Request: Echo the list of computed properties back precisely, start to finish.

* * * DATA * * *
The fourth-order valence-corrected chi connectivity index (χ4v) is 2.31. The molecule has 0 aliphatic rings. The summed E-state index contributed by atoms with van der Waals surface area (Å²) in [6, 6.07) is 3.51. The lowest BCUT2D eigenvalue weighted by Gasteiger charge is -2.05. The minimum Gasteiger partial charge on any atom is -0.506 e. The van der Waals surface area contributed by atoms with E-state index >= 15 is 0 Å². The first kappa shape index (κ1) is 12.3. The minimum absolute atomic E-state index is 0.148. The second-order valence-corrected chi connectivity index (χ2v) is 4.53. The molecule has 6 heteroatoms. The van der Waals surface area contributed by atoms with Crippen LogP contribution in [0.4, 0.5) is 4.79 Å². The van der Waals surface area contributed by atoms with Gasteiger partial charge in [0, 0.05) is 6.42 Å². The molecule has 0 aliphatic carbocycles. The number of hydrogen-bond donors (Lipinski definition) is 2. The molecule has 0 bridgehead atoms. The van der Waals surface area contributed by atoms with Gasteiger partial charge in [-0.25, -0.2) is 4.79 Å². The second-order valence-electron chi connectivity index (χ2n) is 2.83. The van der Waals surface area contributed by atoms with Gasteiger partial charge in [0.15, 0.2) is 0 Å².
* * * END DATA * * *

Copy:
The fourth-order valence-corrected chi connectivity index (χ4v) is 2.31. The molecule has 0 aliphatic rings. The summed E-state index contributed by atoms with van der Waals surface area (Å²) in [6, 6.07) is 3.51. The lowest BCUT2D eigenvalue weighted by Gasteiger charge is -2.05. The minimum Gasteiger partial charge on any atom is -0.506 e. The van der Waals surface area contributed by atoms with E-state index >= 15 is 0 Å². The first kappa shape index (κ1) is 12.3. The minimum absolute atomic E-state index is 0.148. The second-order valence-corrected chi connectivity index (χ2v) is 4.53. The molecule has 6 heteroatoms. The van der Waals surface area contributed by atoms with Crippen LogP contribution in [0.4, 0.5) is 4.79 Å². The van der Waals surface area contributed by atoms with Gasteiger partial charge in [0, 0.05) is 6.42 Å². The molecule has 0 aliphatic carbocycles. The number of hydrogen-bond donors (Lipinski definition) is 2. The molecule has 0 bridgehead atoms. The van der Waals surface area contributed by atoms with Gasteiger partial charge in [-0.25, -0.2) is 4.79 Å². The second-order valence-electron chi connectivity index (χ2n) is 2.83. The van der Waals surface area contributed by atoms with Gasteiger partial charge in [0.15, 0.2) is 0 Å².